|Department of Public Information • News and Media Division • New York|
In Interconnected World, Young People Must Learn Skills — Listening, Empathy — That
Encourage Dialogue across Cultures, Says Secretary-General in Message
Following is UN Secretary-General Ban Ki-moon’s message on International Youth Day, observed 12 August:
This year’s commemoration of International Youth Day also marks the launch of the International Year of Youth, under the theme “Dialogue and Mutual Understanding”.
Today’s challenging social and economic environment warrants a special focus on youth. Eighty-seven per cent of people aged 15 to 24 live in developing countries. The global economic crisis has had a disproportionate impact on young people; they have lost jobs, struggled to find even low-wage employment and seen access to education curtailed. As economies slowly begin to stabilize, the needs of young people should be paramount.
This is a moral imperative and a developmental necessity. But it is also an opportunity: the energy of youth can ignite faltering economies. I am regularly inspired by the good will, talent and idealism of the young people I meet across the world. They are making important contributions to our work to eradicate poverty, contain the spread disease, combat climate change and achieve the Millennium Development Goals. I call on Member States to increase their investments in young people so they can do even more.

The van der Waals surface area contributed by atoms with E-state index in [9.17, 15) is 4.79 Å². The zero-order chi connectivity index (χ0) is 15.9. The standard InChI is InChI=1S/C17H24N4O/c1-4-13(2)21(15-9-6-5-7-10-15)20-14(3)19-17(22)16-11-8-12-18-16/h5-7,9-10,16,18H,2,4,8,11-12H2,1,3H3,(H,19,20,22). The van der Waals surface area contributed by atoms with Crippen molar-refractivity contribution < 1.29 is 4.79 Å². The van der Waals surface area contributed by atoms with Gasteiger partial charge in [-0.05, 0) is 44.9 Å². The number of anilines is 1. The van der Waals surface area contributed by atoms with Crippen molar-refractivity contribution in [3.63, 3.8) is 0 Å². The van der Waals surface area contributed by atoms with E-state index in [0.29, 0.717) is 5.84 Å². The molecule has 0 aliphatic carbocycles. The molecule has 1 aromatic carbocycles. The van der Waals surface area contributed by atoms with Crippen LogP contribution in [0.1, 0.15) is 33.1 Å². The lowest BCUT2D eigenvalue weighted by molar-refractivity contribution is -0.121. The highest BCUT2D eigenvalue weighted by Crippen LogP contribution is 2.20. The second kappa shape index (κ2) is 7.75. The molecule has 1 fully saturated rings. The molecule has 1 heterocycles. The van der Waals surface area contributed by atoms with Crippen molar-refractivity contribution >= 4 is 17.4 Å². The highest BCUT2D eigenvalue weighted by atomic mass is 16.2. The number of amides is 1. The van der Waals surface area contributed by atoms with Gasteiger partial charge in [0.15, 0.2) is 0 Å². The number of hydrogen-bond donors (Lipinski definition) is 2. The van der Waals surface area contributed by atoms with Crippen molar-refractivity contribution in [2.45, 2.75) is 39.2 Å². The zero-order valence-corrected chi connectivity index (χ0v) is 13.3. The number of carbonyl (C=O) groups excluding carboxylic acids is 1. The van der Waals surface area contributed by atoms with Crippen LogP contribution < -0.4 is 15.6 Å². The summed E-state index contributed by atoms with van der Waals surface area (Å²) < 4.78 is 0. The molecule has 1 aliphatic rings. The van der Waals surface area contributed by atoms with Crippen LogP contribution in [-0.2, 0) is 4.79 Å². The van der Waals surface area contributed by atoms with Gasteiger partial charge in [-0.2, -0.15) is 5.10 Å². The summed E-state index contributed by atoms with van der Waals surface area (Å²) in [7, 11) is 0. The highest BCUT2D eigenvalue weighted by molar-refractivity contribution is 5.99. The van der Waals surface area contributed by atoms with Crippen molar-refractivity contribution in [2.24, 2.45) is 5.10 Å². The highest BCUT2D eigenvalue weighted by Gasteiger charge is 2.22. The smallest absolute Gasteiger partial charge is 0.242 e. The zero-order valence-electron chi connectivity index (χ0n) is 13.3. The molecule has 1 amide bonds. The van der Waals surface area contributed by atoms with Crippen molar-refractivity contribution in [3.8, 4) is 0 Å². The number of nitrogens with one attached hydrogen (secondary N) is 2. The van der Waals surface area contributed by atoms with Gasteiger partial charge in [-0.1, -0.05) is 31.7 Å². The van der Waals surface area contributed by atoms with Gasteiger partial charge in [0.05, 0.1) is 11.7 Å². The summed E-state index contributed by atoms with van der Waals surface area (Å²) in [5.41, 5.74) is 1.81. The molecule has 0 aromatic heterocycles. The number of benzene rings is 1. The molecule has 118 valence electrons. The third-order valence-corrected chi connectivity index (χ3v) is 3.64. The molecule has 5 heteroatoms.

During the International Year, the United Nations and its youth organization partners will focus on the need to encourage dialogue and understanding across generations, cultures and religions. In a world in which different peoples and traditions are coming into closer, more frequent contact than ever before, it is crucial that young people learn how to listen intently, empathize with others, acknowledge divergent opinions, and be able to resolve conflicts. Few endeavours are more important than nurturing these skills, and educating young people about human rights, for in them we not only see the next generation of leaders, but also crucial stakeholders of today. Let us also recognize that older generations themselves stand to learn a great deal from the experiences and examples of young people as they come of age in a world of accelerating interconnectedness.
As we launch this International Year, let us acknowledge and celebrate what youth can do to build a safer, more just world. Let us strengthen our efforts to include young people in policies, programmes and decision-making processes that benefit their futures and ours.
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